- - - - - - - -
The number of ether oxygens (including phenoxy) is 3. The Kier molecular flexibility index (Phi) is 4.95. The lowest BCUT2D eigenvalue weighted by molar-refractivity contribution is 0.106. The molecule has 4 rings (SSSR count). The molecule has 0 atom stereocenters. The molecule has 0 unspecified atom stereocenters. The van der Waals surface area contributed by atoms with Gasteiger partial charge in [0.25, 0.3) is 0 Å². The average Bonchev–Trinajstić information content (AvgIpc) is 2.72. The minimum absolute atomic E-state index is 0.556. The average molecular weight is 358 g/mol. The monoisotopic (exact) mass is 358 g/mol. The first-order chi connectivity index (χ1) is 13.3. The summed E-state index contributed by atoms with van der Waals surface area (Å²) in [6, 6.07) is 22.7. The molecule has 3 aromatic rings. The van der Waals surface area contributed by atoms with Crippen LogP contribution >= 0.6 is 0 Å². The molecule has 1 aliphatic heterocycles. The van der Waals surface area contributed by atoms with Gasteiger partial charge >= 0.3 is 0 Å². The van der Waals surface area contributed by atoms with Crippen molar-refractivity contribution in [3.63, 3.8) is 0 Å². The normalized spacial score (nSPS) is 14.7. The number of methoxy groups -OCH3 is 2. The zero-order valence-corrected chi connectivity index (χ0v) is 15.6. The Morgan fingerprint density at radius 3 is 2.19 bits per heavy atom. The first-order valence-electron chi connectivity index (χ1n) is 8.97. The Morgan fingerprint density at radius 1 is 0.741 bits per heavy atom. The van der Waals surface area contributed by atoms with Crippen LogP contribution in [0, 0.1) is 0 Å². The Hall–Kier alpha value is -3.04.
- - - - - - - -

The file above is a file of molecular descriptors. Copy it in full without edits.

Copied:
The number of ether oxygens (including phenoxy) is 3. The Kier molecular flexibility index (Phi) is 4.95. The lowest BCUT2D eigenvalue weighted by molar-refractivity contribution is 0.106. The molecule has 4 rings (SSSR count). The molecule has 0 atom stereocenters. The molecule has 0 unspecified atom stereocenters. The van der Waals surface area contributed by atoms with Gasteiger partial charge in [0.25, 0.3) is 0 Å². The average Bonchev–Trinajstić information content (AvgIpc) is 2.72. The minimum absolute atomic E-state index is 0.556. The average molecular weight is 358 g/mol. The monoisotopic (exact) mass is 358 g/mol. The first-order chi connectivity index (χ1) is 13.3. The summed E-state index contributed by atoms with van der Waals surface area (Å²) in [6, 6.07) is 22.7. The molecule has 3 aromatic rings. The van der Waals surface area contributed by atoms with Crippen LogP contribution >= 0.6 is 0 Å². The molecule has 1 aliphatic heterocycles. The van der Waals surface area contributed by atoms with Gasteiger partial charge >= 0.3 is 0 Å². The van der Waals surface area contributed by atoms with Crippen molar-refractivity contribution in [3.63, 3.8) is 0 Å². The normalized spacial score (nSPS) is 14.7. The number of methoxy groups -OCH3 is 2. The zero-order valence-corrected chi connectivity index (χ0v) is 15.6. The Morgan fingerprint density at radius 3 is 2.19 bits per heavy atom. The first-order valence-electron chi connectivity index (χ1n) is 8.97. The Morgan fingerprint density at radius 1 is 0.741 bits per heavy atom. The van der Waals surface area contributed by atoms with Crippen LogP contribution in [0, 0.1) is 0 Å². The Hall–Kier alpha value is -3.04.